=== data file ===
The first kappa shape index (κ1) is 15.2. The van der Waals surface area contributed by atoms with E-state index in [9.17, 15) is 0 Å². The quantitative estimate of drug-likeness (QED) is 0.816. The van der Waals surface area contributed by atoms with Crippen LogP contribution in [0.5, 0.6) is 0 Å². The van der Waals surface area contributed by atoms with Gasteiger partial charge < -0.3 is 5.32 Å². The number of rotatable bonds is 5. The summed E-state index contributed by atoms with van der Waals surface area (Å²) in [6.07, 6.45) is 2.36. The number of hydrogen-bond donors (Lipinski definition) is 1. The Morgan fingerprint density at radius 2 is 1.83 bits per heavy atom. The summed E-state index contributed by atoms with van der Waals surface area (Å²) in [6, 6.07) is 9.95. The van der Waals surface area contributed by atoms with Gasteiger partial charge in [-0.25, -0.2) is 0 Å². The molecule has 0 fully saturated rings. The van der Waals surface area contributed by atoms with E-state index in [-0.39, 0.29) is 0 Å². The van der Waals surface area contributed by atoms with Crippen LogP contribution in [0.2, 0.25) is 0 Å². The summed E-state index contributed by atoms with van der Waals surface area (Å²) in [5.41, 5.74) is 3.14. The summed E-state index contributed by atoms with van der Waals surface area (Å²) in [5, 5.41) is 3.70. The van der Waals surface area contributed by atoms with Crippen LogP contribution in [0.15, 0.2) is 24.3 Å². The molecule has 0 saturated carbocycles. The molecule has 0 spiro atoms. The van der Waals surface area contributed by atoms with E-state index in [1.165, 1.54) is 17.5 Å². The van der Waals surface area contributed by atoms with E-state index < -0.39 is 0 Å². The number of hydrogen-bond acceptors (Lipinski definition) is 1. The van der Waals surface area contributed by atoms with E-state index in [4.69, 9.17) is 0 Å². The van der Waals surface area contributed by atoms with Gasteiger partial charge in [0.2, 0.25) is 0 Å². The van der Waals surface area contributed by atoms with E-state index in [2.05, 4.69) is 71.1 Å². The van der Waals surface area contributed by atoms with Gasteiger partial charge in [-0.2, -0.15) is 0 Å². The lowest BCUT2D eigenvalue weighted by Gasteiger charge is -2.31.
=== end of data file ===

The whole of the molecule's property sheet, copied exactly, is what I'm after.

The first kappa shape index (κ1) is 15.2. The van der Waals surface area contributed by atoms with E-state index in [9.17, 15) is 0 Å². The quantitative estimate of drug-likeness (QED) is 0.816. The van der Waals surface area contributed by atoms with Crippen LogP contribution in [0.5, 0.6) is 0 Å². The van der Waals surface area contributed by atoms with Gasteiger partial charge < -0.3 is 5.32 Å². The number of rotatable bonds is 5. The summed E-state index contributed by atoms with van der Waals surface area (Å²) in [6.07, 6.45) is 2.36. The number of hydrogen-bond donors (Lipinski definition) is 1. The Morgan fingerprint density at radius 2 is 1.83 bits per heavy atom. The summed E-state index contributed by atoms with van der Waals surface area (Å²) in [6, 6.07) is 9.95. The van der Waals surface area contributed by atoms with Gasteiger partial charge in [-0.25, -0.2) is 0 Å². The molecule has 0 fully saturated rings. The van der Waals surface area contributed by atoms with E-state index in [-0.39, 0.29) is 0 Å². The van der Waals surface area contributed by atoms with Crippen LogP contribution in [0.2, 0.25) is 0 Å². The summed E-state index contributed by atoms with van der Waals surface area (Å²) in [5.41, 5.74) is 3.14. The summed E-state index contributed by atoms with van der Waals surface area (Å²) in [5, 5.41) is 3.70. The van der Waals surface area contributed by atoms with Crippen LogP contribution in [0.15, 0.2) is 24.3 Å². The molecule has 0 saturated carbocycles. The molecule has 0 spiro atoms. The van der Waals surface area contributed by atoms with E-state index in [1.165, 1.54) is 17.5 Å². The van der Waals surface area contributed by atoms with E-state index < -0.39 is 0 Å². The number of hydrogen-bond acceptors (Lipinski definition) is 1. The van der Waals surface area contributed by atoms with E-state index in [4.69, 9.17) is 0 Å². The van der Waals surface area contributed by atoms with Gasteiger partial charge in [0.2, 0.25) is 0 Å². The van der Waals surface area contributed by atoms with E-state index in [2.05, 4.69) is 71.1 Å². The van der Waals surface area contributed by atoms with Gasteiger partial charge in [-0.2, -0.15) is 0 Å². The lowest BCUT2D eigenvalue weighted by Gasteiger charge is -2.31.